San Francisco - Embarcadero: San Francisco Ferry Building
The San Francisco Ferry Building was built on the site of an earlier wooden ferry terminal at the head of Market Street along the Embarcadero in 1898. Designed by A. Page Brown who was killed in 1896, construction was overseen to completion by Edward Sain. The 660-foot long steel-framed building features a 245-foot-tall clock tower with four 22-foot diameter faces, modeled after La Giralda, the bell tower of Seville Cathedral, as a welcoming beacon on the Bay. Until the Bay Bridge opened in 1936, the Ferry Building was the Bay Area's main transportation hub. At its peak, thousands of passengers and 170 ferryboats passed through daily.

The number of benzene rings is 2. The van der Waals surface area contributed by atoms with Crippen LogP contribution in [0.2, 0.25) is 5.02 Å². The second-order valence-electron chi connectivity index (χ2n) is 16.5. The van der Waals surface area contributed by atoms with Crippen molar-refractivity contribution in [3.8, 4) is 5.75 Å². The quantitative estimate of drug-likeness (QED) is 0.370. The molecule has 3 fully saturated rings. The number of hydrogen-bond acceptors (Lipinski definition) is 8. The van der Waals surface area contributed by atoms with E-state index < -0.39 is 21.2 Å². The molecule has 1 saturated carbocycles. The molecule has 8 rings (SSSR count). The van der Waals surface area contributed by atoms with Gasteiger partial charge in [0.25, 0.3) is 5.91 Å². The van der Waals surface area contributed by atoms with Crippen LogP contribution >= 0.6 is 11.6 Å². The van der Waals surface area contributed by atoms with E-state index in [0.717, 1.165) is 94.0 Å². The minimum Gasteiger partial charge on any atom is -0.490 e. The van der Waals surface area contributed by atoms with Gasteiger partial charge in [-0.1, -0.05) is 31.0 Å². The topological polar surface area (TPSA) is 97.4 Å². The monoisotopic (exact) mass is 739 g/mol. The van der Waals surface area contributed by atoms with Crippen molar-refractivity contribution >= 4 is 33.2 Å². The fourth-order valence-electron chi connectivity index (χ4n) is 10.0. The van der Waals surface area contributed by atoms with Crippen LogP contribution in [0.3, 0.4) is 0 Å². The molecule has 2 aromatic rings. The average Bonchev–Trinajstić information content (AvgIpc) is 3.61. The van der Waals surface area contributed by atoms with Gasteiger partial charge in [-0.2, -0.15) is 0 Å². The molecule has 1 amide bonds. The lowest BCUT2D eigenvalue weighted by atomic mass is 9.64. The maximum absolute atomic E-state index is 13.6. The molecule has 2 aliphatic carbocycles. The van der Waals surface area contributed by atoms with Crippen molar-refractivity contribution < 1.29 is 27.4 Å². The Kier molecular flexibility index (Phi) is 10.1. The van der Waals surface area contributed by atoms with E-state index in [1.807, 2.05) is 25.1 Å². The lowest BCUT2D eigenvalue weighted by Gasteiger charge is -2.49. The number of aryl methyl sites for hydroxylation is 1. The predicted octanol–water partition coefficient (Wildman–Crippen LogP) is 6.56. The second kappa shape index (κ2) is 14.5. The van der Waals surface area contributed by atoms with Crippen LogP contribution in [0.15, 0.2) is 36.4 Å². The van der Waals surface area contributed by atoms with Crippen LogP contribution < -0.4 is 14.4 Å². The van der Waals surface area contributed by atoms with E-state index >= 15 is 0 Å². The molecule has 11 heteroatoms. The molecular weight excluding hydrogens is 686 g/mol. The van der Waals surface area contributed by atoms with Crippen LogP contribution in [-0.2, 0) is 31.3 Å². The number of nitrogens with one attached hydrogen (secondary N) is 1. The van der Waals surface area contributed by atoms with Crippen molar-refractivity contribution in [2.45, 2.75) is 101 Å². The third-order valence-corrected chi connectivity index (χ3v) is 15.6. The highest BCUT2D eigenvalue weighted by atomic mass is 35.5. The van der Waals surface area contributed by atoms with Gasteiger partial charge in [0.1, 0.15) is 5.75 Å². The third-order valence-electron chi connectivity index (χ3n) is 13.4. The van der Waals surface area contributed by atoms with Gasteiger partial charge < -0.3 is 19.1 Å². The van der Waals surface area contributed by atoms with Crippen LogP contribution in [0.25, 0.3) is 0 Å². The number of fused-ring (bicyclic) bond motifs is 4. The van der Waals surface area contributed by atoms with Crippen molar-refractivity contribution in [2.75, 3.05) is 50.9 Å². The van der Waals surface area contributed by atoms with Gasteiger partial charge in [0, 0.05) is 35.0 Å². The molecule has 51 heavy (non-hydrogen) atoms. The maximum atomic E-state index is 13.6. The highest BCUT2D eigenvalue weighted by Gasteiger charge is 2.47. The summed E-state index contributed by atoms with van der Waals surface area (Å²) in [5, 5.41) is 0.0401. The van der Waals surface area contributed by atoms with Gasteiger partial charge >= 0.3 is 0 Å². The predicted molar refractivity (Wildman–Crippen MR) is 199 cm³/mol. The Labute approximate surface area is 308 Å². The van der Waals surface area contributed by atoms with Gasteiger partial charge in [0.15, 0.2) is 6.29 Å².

Nearly demolished in the 1950's, it was instead cast into further obscurity when the Embarcadero Freeway was built across its face. When damage rendered from 1989 earthquake provided the impetus for the freeway to be torn down in 1991, the ferry building was instead altered for use as the World Trade Center. A 2003 renovation restored the entrance pavilions and converted the passenger arcade into 65,000 square foot Marketplace along the central Nave. An additional 175,000 square feet of office space was created on the second and third floor.
National Register #78000760 (1978)